# Definition of nonstandard $\omega$

I would like to know what is THE definition of a "nonstandard $\omega$", or to be exact of "the model $M$ (of set-theory) has a nonstandard $\omega$" (if there is one agreed definition). Is it one of the following statements?

1. $\omega^M$ is ill-founded.
2. There is $x\in M$ such that $M\vDash x\in \omega$ and for every $n\in \omega$, $M\vDash \mathbf{n}<x$ (where $\mathbf{n}$ is the term $1+\dots+1$ $n$ times).
3. $\omega^M\ne\omega$.
4. $\omega^M$ is not order isomorphic to $\omega$. [added following Andres's comment]

I'm quite sure 1 and 2 are equivalent, and I think that also 3. If that is so, can I give either one as the definition?

• That $M$ has a non-standard $\omega$ means that $\omega^M$ is not order-isomorphic to $\omega$. This is really what you should write in 3 rather than simply set-theoretic inequality. This is indeed equivalent to 1 and 2. Commented May 26, 2017 at 13:33
• And this is the "standard" definition? (pun intended) Should I edit the question? Commented May 26, 2017 at 13:38
• Yes, that is the standard definition. In the new version you have, 3 is simply not equivalent to any of the other statements. Set-theoretic equality is too strong a requirement. For instance, start with your favorite model $(M,\in_M)$ of set theory and now consider $(M',\in')$, where $M'=\{(a,0)\mid a\in M\}$ and $(a,0)\in'(b,0)$ iff $a\in_M b$. Clearly, $M$ and $M'$ are the same thing, that they are different as sets is just noise. In particular, if $\omega^M$ is standard, then $\omega^{M'}$ is standard as well, although by design $\omega\ne\omega^{M'}$. Commented May 26, 2017 at 14:15
• You can always collapse whatever part of $M$ is well founded to be transitive. Under this assumption 3 joins the equivalence. (Also, didn't we cover this four years ago? Although that was in the context of PA...) Commented May 26, 2017 at 15:08
• yes, I see. I'm leaving 3 as it is to emphasize these issues for anyone who might also be looking at this question. @Andrés Would you like to turn this into an answer? Commented May 27, 2017 at 5:57

Fix a model $M$ of a theory for which it makes sense to talk about $\omega$ ($M$ does not need to be a model of set theory, it could even be simply an ordered set with a minimum in which every element has an immediate successor and every element other than the minimum has an immediate predecessor; in this case we could identify $\omega^M$ with $M$ itself).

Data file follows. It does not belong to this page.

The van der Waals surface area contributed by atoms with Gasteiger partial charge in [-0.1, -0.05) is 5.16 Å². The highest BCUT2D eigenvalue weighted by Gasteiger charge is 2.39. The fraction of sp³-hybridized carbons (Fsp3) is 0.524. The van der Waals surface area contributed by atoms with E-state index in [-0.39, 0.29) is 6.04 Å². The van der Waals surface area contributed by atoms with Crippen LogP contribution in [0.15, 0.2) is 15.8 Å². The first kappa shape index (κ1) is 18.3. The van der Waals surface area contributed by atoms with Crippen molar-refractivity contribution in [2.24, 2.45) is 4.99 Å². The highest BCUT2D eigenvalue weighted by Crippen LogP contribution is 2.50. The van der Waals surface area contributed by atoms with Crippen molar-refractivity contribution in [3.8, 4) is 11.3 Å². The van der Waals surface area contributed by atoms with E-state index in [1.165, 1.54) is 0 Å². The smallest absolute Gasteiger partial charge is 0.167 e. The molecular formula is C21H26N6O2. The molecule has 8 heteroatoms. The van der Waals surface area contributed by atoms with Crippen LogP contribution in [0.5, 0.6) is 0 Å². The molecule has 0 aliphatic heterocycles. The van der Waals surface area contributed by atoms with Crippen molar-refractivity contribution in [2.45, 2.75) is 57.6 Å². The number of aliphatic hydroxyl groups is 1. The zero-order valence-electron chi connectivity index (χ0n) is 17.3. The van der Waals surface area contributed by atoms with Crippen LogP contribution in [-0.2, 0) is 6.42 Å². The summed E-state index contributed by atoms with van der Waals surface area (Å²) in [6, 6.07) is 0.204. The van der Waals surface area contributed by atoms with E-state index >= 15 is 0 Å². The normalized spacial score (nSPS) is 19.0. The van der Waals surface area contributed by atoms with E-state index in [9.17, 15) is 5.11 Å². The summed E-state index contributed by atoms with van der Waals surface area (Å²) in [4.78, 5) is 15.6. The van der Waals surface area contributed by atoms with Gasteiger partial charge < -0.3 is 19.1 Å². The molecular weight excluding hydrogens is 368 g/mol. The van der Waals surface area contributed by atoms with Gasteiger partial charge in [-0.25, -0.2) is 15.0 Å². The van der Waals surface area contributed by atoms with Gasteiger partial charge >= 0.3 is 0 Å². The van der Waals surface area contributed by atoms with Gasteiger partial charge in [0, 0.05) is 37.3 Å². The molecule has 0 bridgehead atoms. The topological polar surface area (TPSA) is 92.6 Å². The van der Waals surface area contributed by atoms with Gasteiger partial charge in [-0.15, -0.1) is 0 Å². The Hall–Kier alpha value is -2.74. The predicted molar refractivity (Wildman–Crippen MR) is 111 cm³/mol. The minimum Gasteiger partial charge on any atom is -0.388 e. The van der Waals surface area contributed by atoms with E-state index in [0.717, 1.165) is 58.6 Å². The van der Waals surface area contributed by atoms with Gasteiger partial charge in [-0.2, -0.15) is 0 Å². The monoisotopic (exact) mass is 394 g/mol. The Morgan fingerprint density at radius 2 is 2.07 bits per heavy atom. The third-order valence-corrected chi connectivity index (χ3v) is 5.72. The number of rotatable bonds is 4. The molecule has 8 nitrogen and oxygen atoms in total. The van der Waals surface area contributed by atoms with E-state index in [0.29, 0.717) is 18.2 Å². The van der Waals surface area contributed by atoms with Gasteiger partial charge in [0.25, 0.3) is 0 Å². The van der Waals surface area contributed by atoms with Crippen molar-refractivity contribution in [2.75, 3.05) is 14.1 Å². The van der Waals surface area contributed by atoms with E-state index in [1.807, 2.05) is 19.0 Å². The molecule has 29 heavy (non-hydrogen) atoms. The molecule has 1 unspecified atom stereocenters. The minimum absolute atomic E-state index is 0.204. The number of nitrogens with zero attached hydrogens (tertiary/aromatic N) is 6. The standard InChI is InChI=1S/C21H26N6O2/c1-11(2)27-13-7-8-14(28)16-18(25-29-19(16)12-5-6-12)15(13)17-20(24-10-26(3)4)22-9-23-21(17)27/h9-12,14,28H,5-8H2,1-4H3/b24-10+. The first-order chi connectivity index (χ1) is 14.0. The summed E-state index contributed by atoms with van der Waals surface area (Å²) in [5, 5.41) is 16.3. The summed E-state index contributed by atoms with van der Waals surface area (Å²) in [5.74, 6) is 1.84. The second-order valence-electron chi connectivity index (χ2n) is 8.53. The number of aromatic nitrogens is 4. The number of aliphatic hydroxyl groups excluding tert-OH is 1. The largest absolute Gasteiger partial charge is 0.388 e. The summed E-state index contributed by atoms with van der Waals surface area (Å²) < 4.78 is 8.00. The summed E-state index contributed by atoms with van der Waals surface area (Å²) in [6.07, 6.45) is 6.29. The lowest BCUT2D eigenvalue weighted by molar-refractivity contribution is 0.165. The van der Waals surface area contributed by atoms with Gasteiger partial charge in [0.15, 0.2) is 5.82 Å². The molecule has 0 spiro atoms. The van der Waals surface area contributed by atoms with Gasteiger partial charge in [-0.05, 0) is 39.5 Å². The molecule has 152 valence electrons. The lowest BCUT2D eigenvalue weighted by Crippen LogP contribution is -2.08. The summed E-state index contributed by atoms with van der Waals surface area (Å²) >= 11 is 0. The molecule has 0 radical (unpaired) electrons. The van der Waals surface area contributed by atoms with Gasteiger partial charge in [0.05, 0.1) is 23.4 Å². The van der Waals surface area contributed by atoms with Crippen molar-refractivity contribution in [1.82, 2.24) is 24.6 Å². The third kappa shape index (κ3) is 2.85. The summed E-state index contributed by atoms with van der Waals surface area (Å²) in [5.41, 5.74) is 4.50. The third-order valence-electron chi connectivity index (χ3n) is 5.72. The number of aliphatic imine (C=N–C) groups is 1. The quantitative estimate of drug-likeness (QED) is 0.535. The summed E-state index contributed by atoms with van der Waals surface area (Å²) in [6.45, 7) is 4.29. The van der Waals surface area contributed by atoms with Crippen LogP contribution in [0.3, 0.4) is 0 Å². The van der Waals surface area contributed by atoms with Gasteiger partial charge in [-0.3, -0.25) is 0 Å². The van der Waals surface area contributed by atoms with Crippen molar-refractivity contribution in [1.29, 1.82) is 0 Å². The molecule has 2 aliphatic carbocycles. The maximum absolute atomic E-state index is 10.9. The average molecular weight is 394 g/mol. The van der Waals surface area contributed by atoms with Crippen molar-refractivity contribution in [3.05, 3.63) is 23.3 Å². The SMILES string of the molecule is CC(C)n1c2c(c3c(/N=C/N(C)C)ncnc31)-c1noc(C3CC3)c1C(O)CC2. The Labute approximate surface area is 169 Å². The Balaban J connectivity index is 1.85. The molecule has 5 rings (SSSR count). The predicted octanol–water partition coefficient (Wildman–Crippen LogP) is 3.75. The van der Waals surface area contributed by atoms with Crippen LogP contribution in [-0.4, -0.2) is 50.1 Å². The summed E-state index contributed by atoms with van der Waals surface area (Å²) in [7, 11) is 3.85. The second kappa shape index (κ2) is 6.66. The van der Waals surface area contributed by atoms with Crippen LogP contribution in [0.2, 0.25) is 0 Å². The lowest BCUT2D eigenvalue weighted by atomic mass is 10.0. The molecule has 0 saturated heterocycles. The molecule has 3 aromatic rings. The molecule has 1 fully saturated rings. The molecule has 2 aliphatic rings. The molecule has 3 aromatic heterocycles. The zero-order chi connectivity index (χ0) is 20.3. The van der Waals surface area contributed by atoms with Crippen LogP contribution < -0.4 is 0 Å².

We say that $\omega^M$ is non-standard if and only if (by definition) $\omega^M$ is not order-isomorphic to $\omega$.
By induction (in the ambient theory) there is a unique order embedding from (true) $\omega$ onto a unique initial segment of $\omega^M$. That $\omega^M$ is non-standard thus means precisely that this embedding is not surjective. If $k$ is an element of $\omega^M$ not in its range, then its immediate predecessor is also not in the range, and it follows that $\omega^M$ is ill-founded. (Conversely, if $\omega^M$ is ill-founded, obviously it is not order isomorphic to $\omega$.)
Identifying the elements of the range with their preimages, this gives us your condition 2 as well (without needing to have a $+$ operation in the structure; naturally, if your $M$ is such that we can discuss the $+$ of $\omega^M$ and expect it to satisfy basic first-order properties of the $+$ of true $\omega$, then the image of any $n\in\omega$ under the unique embedding we are discussing is precisely the ${\mathbf n}$ of your formulation of condition 2).
On the other hand, condition 3 (that $\omega^M\ne\omega$) is too strong a requirement, since usually we only care about structures up to isomorphism. It is true, as Asaf pointed out in a comment, that in some (but definitely not all) situations we may want to identify the well-founded part of a model with its transitive collapse (meaning, given $M$ we effectively replace it with an isomorphic $M'$ obtained by replacing the well-founded part of $M$ as indicated, and then proceed to discuss $M'$ exclusively rather than $M$). If this is the case, then yes, of course condition 3 is also equivalent to the other conditions.
But note that even in the context of set theory, even when considering well-founded models, there are natural circumstances when we want to discuss models that are not transitive. For example, it is common in infinitary combinatorics to argue about elementary substructures $M$ of (some initial segment of) the universe. These structures are automatically well-founded, but you do not want to replace them with their transitive counterparts. (It is also true, however, than in this specific example $\omega^M=\omega$, but I hope the point is clear.)